Environmental, Social, and Governance (ESG) is a framework that helps organizations understand and manage business risks across the E, S, and G pillars. This concept is a proactive and comprehensive framework adopted by small-sized to large-sized organizations to improve their operational impacts and to benefit the stakeholders.
In 2022, Qatar hosted the FIFA World Cup and implemented several measures outlined by the United Nations’ Sustainable Development Goals (UNSDGs) by following a few ESG initiatives, such as developing green infrastructure and mobility, carbon offsetting, and circular economy (the recyclable stadium built in Doha).
Even before the FIFA World Cup, ESG considerations were made in Qatar, specifically within its Qatar Vision 2030. Qatar’s Vision 2030 was launched in 2008 with an aim to balance five essential challenges that will improve the quality of life in the country. The country aims to balance the five challenges-- modernization and cultural preservation, intergenerational justice, management of growth and expansion, skill development, and social development and environmental management.
From an ESG perspective, the country’s focus on “E” and “S” is evident in its vision as it aims for skill development, social development, and environmental management in the region. In terms of skill development and social progress, the country aims to improve labor participation and aspires to offer world-class education by providing excellent training opportunities to its citizens. With respect to environmental management, the country’s goal is to prevent environmental degradation and protect its natural environment. However, considering the pace of development across its oil & gas and petrochemical industries, the country’s vision of achieving a balance between protecting the environment and addressing its developmental needs would be a challenge.
Qatar’s ESG momentum in “E” and “G” has been quicker compared to the social momentum in line with the country’s vision. In terms of the environment, the government of Qatar has taken several initiatives to address climate change. In 2021, the Government established a Ministry for Environment and Climate Change department, and it has set a target to reduce greenhouse gas (GHG) emissions by 25 percent by 2030. In August 2021, the state-owned oil & gas giant Qatar Petroleum also set a target of reducing its GHG emissions by 25 percent by 2030, and it earmarked USD 170 million to reduce the usage of non-renewable energy sources.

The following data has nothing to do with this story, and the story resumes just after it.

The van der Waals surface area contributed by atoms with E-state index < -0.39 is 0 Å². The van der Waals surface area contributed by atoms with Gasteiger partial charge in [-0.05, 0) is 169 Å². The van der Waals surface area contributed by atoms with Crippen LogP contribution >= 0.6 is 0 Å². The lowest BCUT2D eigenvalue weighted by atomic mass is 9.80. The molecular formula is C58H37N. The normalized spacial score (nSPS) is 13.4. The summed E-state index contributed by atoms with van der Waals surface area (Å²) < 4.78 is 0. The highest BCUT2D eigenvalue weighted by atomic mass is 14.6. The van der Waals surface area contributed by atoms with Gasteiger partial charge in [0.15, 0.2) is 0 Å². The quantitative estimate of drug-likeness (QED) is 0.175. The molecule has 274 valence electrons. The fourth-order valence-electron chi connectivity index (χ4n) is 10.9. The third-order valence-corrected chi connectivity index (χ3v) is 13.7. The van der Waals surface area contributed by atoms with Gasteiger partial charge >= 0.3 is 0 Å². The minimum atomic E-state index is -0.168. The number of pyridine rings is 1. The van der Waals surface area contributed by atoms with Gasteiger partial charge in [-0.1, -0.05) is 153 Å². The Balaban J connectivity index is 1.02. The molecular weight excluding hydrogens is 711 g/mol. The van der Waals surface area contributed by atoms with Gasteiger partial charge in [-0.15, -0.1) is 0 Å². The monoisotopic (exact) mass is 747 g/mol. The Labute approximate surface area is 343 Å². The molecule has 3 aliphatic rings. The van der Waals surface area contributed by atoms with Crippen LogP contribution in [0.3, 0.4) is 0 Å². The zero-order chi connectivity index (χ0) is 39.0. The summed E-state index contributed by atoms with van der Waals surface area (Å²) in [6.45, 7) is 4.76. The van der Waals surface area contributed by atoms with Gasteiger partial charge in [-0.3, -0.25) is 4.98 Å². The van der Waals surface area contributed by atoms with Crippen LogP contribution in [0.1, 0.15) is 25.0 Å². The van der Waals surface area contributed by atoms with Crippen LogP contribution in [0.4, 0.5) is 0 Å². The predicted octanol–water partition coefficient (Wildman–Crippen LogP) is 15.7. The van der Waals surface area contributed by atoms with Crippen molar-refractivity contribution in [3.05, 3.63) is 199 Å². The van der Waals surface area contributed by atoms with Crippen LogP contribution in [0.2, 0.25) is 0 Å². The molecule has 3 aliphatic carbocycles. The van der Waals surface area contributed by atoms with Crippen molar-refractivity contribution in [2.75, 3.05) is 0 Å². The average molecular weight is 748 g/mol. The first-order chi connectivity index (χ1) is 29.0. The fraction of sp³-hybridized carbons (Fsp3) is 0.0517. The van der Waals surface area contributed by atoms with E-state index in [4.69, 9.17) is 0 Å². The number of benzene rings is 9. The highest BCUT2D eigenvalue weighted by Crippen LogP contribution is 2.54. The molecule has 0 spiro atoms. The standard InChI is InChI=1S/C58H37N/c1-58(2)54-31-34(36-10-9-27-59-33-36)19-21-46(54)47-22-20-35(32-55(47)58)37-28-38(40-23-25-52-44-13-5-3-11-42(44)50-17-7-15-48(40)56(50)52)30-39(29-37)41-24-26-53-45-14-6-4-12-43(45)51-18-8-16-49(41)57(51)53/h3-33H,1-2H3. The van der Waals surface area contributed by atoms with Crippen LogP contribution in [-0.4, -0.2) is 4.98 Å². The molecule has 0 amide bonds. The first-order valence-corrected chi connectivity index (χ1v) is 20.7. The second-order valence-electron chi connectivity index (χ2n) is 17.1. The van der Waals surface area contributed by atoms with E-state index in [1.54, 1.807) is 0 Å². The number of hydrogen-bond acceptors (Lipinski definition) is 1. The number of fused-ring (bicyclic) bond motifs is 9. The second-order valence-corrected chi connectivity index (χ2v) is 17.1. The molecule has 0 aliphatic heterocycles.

In October 2021, the oil giant was rebranded to "Qatar Energy," and it is focusing on the transition to greener energy alternatives, highlighting its commitment to environmental responsibility. In 2022, the country developed a fully reusable stadium using 974 shipping containers, which were built using recyclable materials to ensure environmental sustainability during the FIFA World Cup. The stadium was non-air conditioned, with a 40,000 seating capacity. Qatar’s progress towards managing its environment has been highlighted by solid pledges and green initiatives that improve environmental sustainability. Furthermore, in 2023, the GCC country was reported to be testing its solar technology across a 35,000 m2 facility by investing billions of dollars to promote sustainable technologies.
Qatar’s social momentum has been aided by its improved gender representation in the workforce, initiatives taken for fostering economic growth through job creation, and improving access to education. The World Bank estimate in 2022 shows that Qatar has 60% of women participating in the workforce and is the only country alongside the United Arab Emirates (UAE) (53% of women participating in the overall labor force) to have a higher percentage of women in the workforce compared to other countries in the Gulf Cooperation Council.
Besides, the country’s hospitality, real estate, and construction sector generated approximately 1.5 million jobsduring the FIFA World Cup. In addition, the Government allocated USD 4.8 billion to the education sector in 2021 (10.5% of the total budget) to enhance education in the country. Hence, Qatar’s contribution to the social pillar of ESG in the past couple of years has been mainly through job creation to achieve social development as a part of Vision 2030.